The intellectual origin of AI can be found in ancient Greek mythology. Many myths involved human-like artifacts. The Greek myth of Hephaestus and Pygmalion incorporate the concept of intelligent robots. In the 5th Century B.C. Aristotle invented syllogistic logic - the first deductive reasoning system. In the 17th Century, Descartes proposed that the bodies of animals are nothing more than complex machines. In the 19th Century, George Boole developed a binary algebra representing some "laws of thought". Principia Mathematica revolutionized formal logic when it was published by Bertrand Russell and Alfred North Whitehead in the first half of the 20th Century. The term, 'Robot' was invented by Karel Capek from his Russian play R.U.R. (Rossum's Universal Robot's) in 1923. The term "cybernetics" was invented in a 1943 paper by Arturo Rosenblueth, Norbert Wiener and Julian Bigelow.

Basic Definition / Smarter Computers / Turing Test and ELIZA /
EMYCIN Program and Deep Blue / A.I. and Virtual Reality

Artificial Intelligence scientific research began after the Second World War. English mathematician Alan Turing first lectured on the subject in 1947. Mr. Turing was likely the first to determine that it was best researched by programming computers than building machines. The term 'Turing Test' was coined after Mr. Turing's 1950 article Computing Machinery and Intelligence which discussed conditions for considering a machine to be intelligent. He argued that if the machine could pretend to be human to a knowledgeable observer, that it could be intelligent. The problem with the Turing Test is the fact it is one-sided; a machine could be intelligent without understanding humans enough to imitate a human. In 1956, John McCarthy coined the term; "Artificial Intelligence", during the first Dartmouth Conference on the subject. That same year saw the first demonstration of a AI program, The Logic Theorist, which was written by Allen Newell, J.C Shaw and Herbert Simon from Carnegie Institute of Technology.

In 1963, Ivan Sutherland gave a MIT dissertation on Sketchpad software concerning interactive graphics for computing. In 1965, Joseph Weizenbaum from MIT built ELIZA, an interactive program that could carry on a dialogue in English on any topic. A year later, Ross Quillian, for his PhD dissertation, did a demonstration on semantic nets. In 1967 the first knowledge-based chess playing program, MacHack, was built by Richard Greenblatt of MIT. The program was good enough to earn a C Class rating in tournament play. By 1969, the first International Conference on Artificial Intelligence was held in Stanford. In 1974, Earl Sacedoti developed one of the first planning programs, ABSTRIPS, developing techniques of hierarchical planning. By 1978, Herb Simon won the Nobel Prize in Economics for his theory of bounded rationality, one of the cornerstones of AI known as "satisficing".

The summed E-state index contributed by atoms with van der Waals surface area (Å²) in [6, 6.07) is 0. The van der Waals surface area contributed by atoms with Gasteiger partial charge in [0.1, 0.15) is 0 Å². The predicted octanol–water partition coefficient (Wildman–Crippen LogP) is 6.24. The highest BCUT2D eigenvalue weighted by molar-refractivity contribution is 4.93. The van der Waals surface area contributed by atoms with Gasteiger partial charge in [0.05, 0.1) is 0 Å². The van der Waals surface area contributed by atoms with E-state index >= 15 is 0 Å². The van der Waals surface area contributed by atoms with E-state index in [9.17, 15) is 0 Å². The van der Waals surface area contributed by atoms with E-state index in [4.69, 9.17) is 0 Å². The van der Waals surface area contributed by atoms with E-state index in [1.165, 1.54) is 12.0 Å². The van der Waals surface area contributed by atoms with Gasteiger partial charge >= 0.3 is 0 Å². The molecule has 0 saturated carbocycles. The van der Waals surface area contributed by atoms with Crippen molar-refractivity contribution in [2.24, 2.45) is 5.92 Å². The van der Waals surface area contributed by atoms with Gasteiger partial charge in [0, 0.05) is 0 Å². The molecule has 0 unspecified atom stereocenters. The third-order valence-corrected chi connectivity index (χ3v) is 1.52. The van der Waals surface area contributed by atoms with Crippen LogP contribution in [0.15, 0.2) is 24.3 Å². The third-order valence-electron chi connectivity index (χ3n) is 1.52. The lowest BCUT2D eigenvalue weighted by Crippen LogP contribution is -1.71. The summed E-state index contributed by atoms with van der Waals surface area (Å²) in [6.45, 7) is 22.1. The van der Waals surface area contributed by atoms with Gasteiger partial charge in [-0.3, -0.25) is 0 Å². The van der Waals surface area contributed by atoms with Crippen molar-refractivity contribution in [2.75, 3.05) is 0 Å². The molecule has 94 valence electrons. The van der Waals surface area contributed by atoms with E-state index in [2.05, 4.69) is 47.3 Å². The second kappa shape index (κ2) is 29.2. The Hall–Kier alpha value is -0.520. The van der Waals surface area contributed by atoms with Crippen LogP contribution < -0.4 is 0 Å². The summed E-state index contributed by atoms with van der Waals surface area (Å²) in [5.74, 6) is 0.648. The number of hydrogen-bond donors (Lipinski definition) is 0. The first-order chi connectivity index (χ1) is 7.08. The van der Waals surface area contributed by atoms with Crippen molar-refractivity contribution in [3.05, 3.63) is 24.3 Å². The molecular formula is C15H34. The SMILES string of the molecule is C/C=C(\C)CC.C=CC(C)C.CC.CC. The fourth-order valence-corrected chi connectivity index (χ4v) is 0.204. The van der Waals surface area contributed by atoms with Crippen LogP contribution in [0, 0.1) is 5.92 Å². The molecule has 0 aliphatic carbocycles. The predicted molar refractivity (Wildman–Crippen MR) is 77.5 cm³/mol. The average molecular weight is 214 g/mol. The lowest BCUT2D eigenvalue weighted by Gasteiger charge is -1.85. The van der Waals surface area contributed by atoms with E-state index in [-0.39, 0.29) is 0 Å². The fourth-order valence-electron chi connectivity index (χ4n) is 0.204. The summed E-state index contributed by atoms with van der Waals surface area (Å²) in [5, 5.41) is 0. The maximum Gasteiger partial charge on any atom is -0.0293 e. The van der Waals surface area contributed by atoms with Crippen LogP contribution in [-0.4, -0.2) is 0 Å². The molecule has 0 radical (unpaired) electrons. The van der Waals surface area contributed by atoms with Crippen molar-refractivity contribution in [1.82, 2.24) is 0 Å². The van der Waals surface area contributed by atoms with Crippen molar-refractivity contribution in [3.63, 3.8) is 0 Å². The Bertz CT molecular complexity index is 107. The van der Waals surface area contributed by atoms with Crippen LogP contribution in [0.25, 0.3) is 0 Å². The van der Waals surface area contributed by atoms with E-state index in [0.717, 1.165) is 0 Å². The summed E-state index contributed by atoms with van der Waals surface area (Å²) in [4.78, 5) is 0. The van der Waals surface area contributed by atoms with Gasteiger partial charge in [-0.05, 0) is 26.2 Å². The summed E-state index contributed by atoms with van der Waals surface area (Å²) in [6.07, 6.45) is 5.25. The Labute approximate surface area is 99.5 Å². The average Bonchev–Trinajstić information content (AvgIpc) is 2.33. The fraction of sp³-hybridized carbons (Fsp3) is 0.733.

Basic Definition / Smarter Computers / Turing Test and ELIZA /
EMYCIN Program and Deep Blue / A.I. and Virtual Reality

By 1979, during Bill VanMelle's PhD Dissertation at Stanford, he demonstrated the generality of MYCIN's representation of style and reasoning in his EMYCIN program, the model for many commercial expert system "Shells". In that same year, The Stanford cart, built by Hans Moravec, became the first computer controlled autonomous vehicle. As the 80's progressed, the American Association of Artificial Intelligence formed and held its first conference at Stanford. Danny Hillis, future founder of Thinking Machines Inc., designed the connection machine, a massive parallel architecture that brought new power to AI and to computation. By the mid eighties, Neural Networks became very popular. By the start of the 90's, there were major advances in all areas of AI development. Including Machine Learning, intelligent tutoring, case-based reasoning, multi-agent planning, scheduling, uncertain reasoning, data mining, natural language understanding and translation, vision, virtual reality, and games.